May 18: Sat., Sunrise 5:44, Sunset 8:23, MR 8:18 CDT: Blue Moon
Jun 17: Mon., Sunrise 5:31, Sunset 8:45, MR 9:12 CDT: Strawberry Moon
Jul 16: Tue., Sunrise 5:45, Sunset 8:40, MR 8:46 CDT: Buck Moon
Aug 15: Thu., Sunrise 6:14, Sunset 8:07, MR 8:36 CDT: Sturgeon Moon
Sep 13: Fri., Sunrise 6:45, Sunset 7:20, MR 7:34 CDT: Harvest Moon
Oct 13: Sun., Sunrise 7:17, Sunset 6:29, MR  6:52 CDT: Hunter’s Moon
Nov 12: Tue., Sunrise 6:53, Sunset 4:49, MR  5:16 CST: Beaver Moon
Dec 11: Wed.,Sunrise 7:24, Sunset 4:35, MR  4:27 CST: Cold Moon
MR= Moonrise

Becoming An Outdoors Woman: Save the Date: May 3-5, 2019

Becoming an Outdoors Woman workshop now accepting registrations

Registration is open for spring Becoming an Outdoors Woman workshop, May 3-5, originating from the PZAZZ! Convention and Events Center, in Burlington.

 

While the focus of BOW is primarily for women, the workshop is an opportunity for anyone 18 years or older to learn outdoor skills.”This workshop is all about introducing new participants to the outdoors and building social support networks so skills learned can be applied to other outdoor opportunities throughout the year,” said Rachel Ladd, with the Iowa Departments of Natural Resources.  “It’s an excellent opportunity to try activities under the guidance of our top-notch instructors.”
Workshop courses include wilderness survival, outdoor photography, intro to archery, kayaking basics, orienteering, pistol basics, Dutch oven cooking, kayak fishing, explore bow hunting, backpacking and hiking, intro to fishing, canning, wild game and fish care, boater education and more. Attendees taking intro to fishing, kayak fishing or talking turkey hunt are required to have purchased a valid Iowa license prior to arrival.

 

A Friday evening auto tour through Heritage Hill National Historic District will highlight many architectural periods and styles in nearly 160 structures in the northern sector of downtown Burlington, and its most famous landmark, Snake Alley.

 

A Friday night reception, sponsored by Aldo Leopold Pheasants Forever Chapter and Parkside Brewing, will connect Iowa’s wild pheasant population and bees, and pollinators role in the art of brewing.

 

The cost of the workshop is $330 (single occupancy), $280 (double occupancy), and $250 (no lodging) before March 29. After March 29, registration is $300 and will not include lodging. The fee includes program materials, equipment, lodging and meals. Enrollment is limited to 115 participants. A limited number of $140 scholarships are available.

 

“Make sure to choose one class for each session, each class will show the number of seats still available and once a class has filled, it will be closed. Attendees will know what sessions they are in at the completion of the registration process,” Ladd said.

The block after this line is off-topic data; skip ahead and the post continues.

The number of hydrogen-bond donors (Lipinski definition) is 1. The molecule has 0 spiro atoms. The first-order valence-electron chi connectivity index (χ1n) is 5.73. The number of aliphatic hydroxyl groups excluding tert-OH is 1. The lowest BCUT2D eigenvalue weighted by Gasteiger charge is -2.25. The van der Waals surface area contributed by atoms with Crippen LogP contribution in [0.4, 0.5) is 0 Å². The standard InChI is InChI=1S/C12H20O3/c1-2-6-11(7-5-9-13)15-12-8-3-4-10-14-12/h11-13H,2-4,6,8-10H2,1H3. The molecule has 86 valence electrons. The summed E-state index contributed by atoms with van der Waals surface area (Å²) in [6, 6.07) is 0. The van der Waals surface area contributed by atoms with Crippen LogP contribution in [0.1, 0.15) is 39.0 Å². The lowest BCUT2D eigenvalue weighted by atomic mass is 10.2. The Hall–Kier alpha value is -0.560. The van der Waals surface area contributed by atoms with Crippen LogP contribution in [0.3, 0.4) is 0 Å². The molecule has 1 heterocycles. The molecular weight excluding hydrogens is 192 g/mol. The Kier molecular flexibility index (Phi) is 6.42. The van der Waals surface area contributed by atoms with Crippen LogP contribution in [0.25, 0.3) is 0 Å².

Early registration is encouraged as enrollment is limited and workshop spaces and lodging fill quickly.  Go to www.iowadnr.gov/bow to download a registration form, select classes and for more information on applying for a scholarship.

 

The event is being held in partnership with the Greater Burlington Convention and Visitor’s Bureau, the Des Moines County Conservation Board and the Iowa DNR.

 

For more information, contact Rachel Ladd at 515-729-6037 or Rachel.Ladd@dnr.iowa.gov.

Bald Eagle Watch Dates

Photo Courtesy of Steven Niewoehner
February 9th
Des Moines Bald Eagle Watch | 10am to 3pm
  • What: Bald Eagle Day
  • When: 9th 10:00am -3:00 pm
  • Where: Fellowship Baptist Church 1503 SE 6th Street and on the SE 6th Street Bridge
  • For Additional information: Contact Joel at 515 248 6369  www.parksEE@dmgov.org
February 22-23
Effigy Mounds National Monument, Bald Eagle Appreciation Event
  • Contact Effigy Mounds National Monument: 563-873-3491 ext. 123
February 24
Saylorville Bald Eagle Watch | 12pm to 4pm
  • 12-4 pm eagle viewing on the lake with spotting scopes and interpreters. Cottonwood Rec Area and Bob Shetler Rec Area will be open for viewing. Eagle movie at the lake visitor center.
  • 1-3 pm Jester Park with have live birds presentations on the hour.
  • Participants can pick up a passport at either location and when complete can enter into a drawing.
  • Stop by the Saylorville Visitor’s Center to learn about the bald eagle, then venture outside to view them in their natural habitat. Jester Park Lodge will host a live eagle used for education. Hourly programs start at 1 pm. FREE. No registration required.
March 2
O’Brien County Bald Eagle Watch | 9am to 4 pm
  • At the Prairie Heritage Center, 4931 Yellow Ave. , Peterson, IA 51047
  • For more information Contact the Prairie Heritage Center at 712-295-7200 or visit the website at www.prairieheritagecenter.org

Paddle Sport Expo Dates

South Central Iowa Expo:
Feb 8-9-10: Canoesport Outfitters 23rd Annual Iowa Paddlesport Expo, Indianola. Contact Jeff Holmes and the CSO staff at  info@canoesportoutfitters.com Details and printable presentation schedule at   https://www.canoesportoutfitters.com/